If the energy of an atom and the energy of a photon, moving at whatever speed after going through whatever medium, are compatible, the photon is absorbed by the atom with an electron quantum leaping proportionately. This process takes about 1 femtosecond or 1x10−15 seconds (or 0.000000000000001 seconds). There is some infinitesimal distance involved in these transitions, but the distances, if they are meaningful at all, are on the order of Planck lengths and do not add meaningfully to the time it takes a photon to be absorbed.
After that absorption occurs, a new cascade of intra-atomic events occur, each with an associated time, each a tiny bit longer, slower, more human-paced, than the absorption event. I would enumerate them, but instead, I’ll just use a picture, a table and a video for your edification.
|Transition||Time Scale||Radiative Process?|
|Internal Conversion||10-14 – 10-11 s||no|
|Vibrational Relaxation||10-14 – 10-11 s||no|
|Fluorescence||10-9 – 10-7 s||yes|
|Intersystem Crossing||10-8 – 10-3 s||no|
|Phosphorescence||10-4 – 10-1 s||yes|
The other completely nuts thing to keep in mind is that every single molecule and ever single atom in your body is vibrating and rotating – continuously! Every molecule we breathe, eat, digest, incorporate into our teeming collection of collaborative molecules is doing exactly that same thing. Here is a set of nifty .gif images to help you imagine the critical turmoil going on inside (and around) us all:
These represent the different modes of vibration along covalent bonds. In addition to this motion, there are the rotations of each atom at the ends of each bond – and these modes of rotation get complicated really quickly, with spin orientations and precessing (this is what a top does when it spins – the wobble is precession) around axes. It’s all really a maddening, continuous mechanism of complexity. Even if all these molecules inside us were cooled to absolute zero, the motion would continue, although slowed. And all of them are like tiny clocks running at tiny fractions of a second – at an astonishing rate of speed, at roughly 10,000,000,000,000 to 100,000,000,000,000 times per second.
But I am writing about time, not intra-atomic events, and we could all easily be lost inside an atom for the rest of time if caution is abandoned. It is part of the definition of being a chemist – getting lost in the atoms (or at least the molecules). And with phosphorescence events taking a tenth of a second (1×10-1 seconds (or 0.1 s)), we’re at the interval for phosphorescence and can almost comprehend this.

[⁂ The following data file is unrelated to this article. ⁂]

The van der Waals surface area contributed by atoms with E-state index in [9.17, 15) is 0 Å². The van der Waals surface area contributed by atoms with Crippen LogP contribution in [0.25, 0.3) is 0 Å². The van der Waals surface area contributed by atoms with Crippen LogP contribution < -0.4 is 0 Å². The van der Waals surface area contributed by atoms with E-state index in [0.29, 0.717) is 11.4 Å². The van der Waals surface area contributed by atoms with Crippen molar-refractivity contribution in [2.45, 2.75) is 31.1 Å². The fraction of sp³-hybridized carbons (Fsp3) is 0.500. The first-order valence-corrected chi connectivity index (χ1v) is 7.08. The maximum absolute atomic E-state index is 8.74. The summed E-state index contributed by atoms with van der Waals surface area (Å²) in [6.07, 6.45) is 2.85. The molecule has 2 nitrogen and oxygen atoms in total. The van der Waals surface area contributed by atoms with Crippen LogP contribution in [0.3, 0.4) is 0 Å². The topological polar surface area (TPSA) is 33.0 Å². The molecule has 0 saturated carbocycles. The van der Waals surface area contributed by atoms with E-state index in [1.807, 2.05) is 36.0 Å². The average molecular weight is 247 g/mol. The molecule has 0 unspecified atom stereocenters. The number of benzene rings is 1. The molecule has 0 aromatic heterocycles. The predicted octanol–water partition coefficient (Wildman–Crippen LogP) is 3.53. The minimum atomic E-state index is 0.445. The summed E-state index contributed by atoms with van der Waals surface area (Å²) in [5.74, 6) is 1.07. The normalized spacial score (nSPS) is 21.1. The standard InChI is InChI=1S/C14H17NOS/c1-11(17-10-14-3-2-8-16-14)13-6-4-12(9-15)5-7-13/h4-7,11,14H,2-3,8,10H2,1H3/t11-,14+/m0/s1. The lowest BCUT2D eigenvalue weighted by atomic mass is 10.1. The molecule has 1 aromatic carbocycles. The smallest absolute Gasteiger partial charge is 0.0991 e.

Let’s move on.
Human lives are measured in seconds as well. Nine months of gestation is 23,328,000 seconds (give or take); ask any mother and she will be able to vouch for the satisfaction and endlessness of each second. We go to first grade at 6 years or 189,216,000 seconds and graduate high school after 567,648,000 seconds. Lives get into a murky middle bit after this and people hit benchmarks at various times, but it all comes down to life expectancy in the end. The people in Monaco, one of the richest in the world, have an average life expectancy of 89.52 years, which is 2,823,102,720 seconds – almost 3 billion seconds, people, while the people of Chad, bordered by Nigeria, Niger, Libya, Sudan, the Central African Republic and Cameroon, have a life expectancy of 49.81 years – 1,570,808,160 seconds – very close to being half the average life expectancy of people in the Principality of Monaco, bordered on three sides by France and on the fourth by the Mediterranean, home of casinos, yachts and the Grand Prix. In the United States, average life expectancy is 79.68 years or 2,512,788,480 seconds, 311 million seconds less than the average citizen of Monaco; when stated that way, it seems like a huge difference, doesn’t it?
But we’re not done measuring out human life. In the U.S., we count forward from 0 (zero) B.C. and are currently in the year 2016 as I write this. Two thousand and sixteen years is composed of 63,576,576,000 seconds, only about 22.5 Monaco lifespans ago, but 40.5 Chad lifetimes ago (sort of crazy when you consider it that way). But B.C. (or B.C.E., the term used by anthropologists and anyone studying world history instead of Western European and Middle Eastern history) is just a convenient temporal interrupt in a much longer series of events.
Our species crept into the genome around 200,000 years ago – a time that dwarfs the 2,016 years B.C.E. by two orders of magnitude or roughly 100-fold (100 x). Two hundred thousand years is a whole bunch of seconds – 6,307,200,000,000 seconds, or six trillion three hundred seven billion, two hundred million seconds (the time seems more awesome when typed out as words). But we’re not done yet. Anthropologists have found lots of bones of our ancestors, our nearest relatives to the great apes appearing between 6 and 7 million years ago, 30 to 35-fold more time than for the slow evolution of Homo sapiens, or between 189.2 trillion and 220.8 trillion seconds ago (keep in mind that the 0.2 and 0.8 in those number represent 200 billion and 800 billion seconds).